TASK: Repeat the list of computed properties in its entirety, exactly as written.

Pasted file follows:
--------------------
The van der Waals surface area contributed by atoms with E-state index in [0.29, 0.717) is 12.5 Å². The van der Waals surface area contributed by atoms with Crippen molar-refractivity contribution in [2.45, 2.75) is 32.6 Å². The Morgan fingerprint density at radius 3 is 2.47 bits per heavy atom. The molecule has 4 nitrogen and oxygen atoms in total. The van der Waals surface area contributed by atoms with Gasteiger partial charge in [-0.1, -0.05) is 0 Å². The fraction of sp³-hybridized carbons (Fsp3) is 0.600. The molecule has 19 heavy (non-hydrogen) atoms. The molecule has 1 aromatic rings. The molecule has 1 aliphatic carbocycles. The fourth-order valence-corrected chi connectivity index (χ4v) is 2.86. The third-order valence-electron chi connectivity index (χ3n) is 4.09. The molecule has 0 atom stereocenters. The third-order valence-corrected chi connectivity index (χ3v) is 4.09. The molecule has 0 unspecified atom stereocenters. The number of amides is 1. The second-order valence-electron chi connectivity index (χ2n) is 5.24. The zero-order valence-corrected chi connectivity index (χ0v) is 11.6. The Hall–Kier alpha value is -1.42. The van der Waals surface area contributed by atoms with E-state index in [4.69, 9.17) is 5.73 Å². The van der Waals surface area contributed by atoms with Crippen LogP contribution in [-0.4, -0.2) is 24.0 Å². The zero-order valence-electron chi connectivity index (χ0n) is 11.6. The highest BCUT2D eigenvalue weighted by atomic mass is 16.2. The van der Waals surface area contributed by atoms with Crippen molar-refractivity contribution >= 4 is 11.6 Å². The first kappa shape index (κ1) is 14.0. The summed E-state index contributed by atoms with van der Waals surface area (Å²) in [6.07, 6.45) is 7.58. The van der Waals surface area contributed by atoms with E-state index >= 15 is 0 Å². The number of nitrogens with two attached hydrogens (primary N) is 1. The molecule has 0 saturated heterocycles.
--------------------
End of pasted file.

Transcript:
The van der Waals surface area contributed by atoms with E-state index in [0.29, 0.717) is 12.5 Å². The van der Waals surface area contributed by atoms with Crippen molar-refractivity contribution in [2.45, 2.75) is 32.6 Å². The Morgan fingerprint density at radius 3 is 2.47 bits per heavy atom. The molecule has 4 nitrogen and oxygen atoms in total. The van der Waals surface area contributed by atoms with Gasteiger partial charge in [-0.1, -0.05) is 0 Å². The fraction of sp³-hybridized carbons (Fsp3) is 0.600. The molecule has 19 heavy (non-hydrogen) atoms. The molecule has 1 aromatic rings. The molecule has 1 aliphatic carbocycles. The fourth-order valence-corrected chi connectivity index (χ4v) is 2.86. The third-order valence-electron chi connectivity index (χ3n) is 4.09. The molecule has 0 atom stereocenters. The third-order valence-corrected chi connectivity index (χ3v) is 4.09. The molecule has 0 unspecified atom stereocenters. The number of amides is 1. The second-order valence-electron chi connectivity index (χ2n) is 5.24. The zero-order valence-corrected chi connectivity index (χ0v) is 11.6. The Hall–Kier alpha value is -1.42. The van der Waals surface area contributed by atoms with E-state index in [4.69, 9.17) is 5.73 Å². The van der Waals surface area contributed by atoms with Crippen LogP contribution in [-0.4, -0.2) is 24.0 Å². The zero-order valence-electron chi connectivity index (χ0n) is 11.6. The highest BCUT2D eigenvalue weighted by atomic mass is 16.2. The van der Waals surface area contributed by atoms with Crippen molar-refractivity contribution >= 4 is 11.6 Å². The first kappa shape index (κ1) is 14.0. The summed E-state index contributed by atoms with van der Waals surface area (Å²) in [6.07, 6.45) is 7.58. The van der Waals surface area contributed by atoms with E-state index >= 15 is 0 Å². The number of nitrogens with two attached hydrogens (primary N) is 1. The molecule has 0 saturated heterocycles.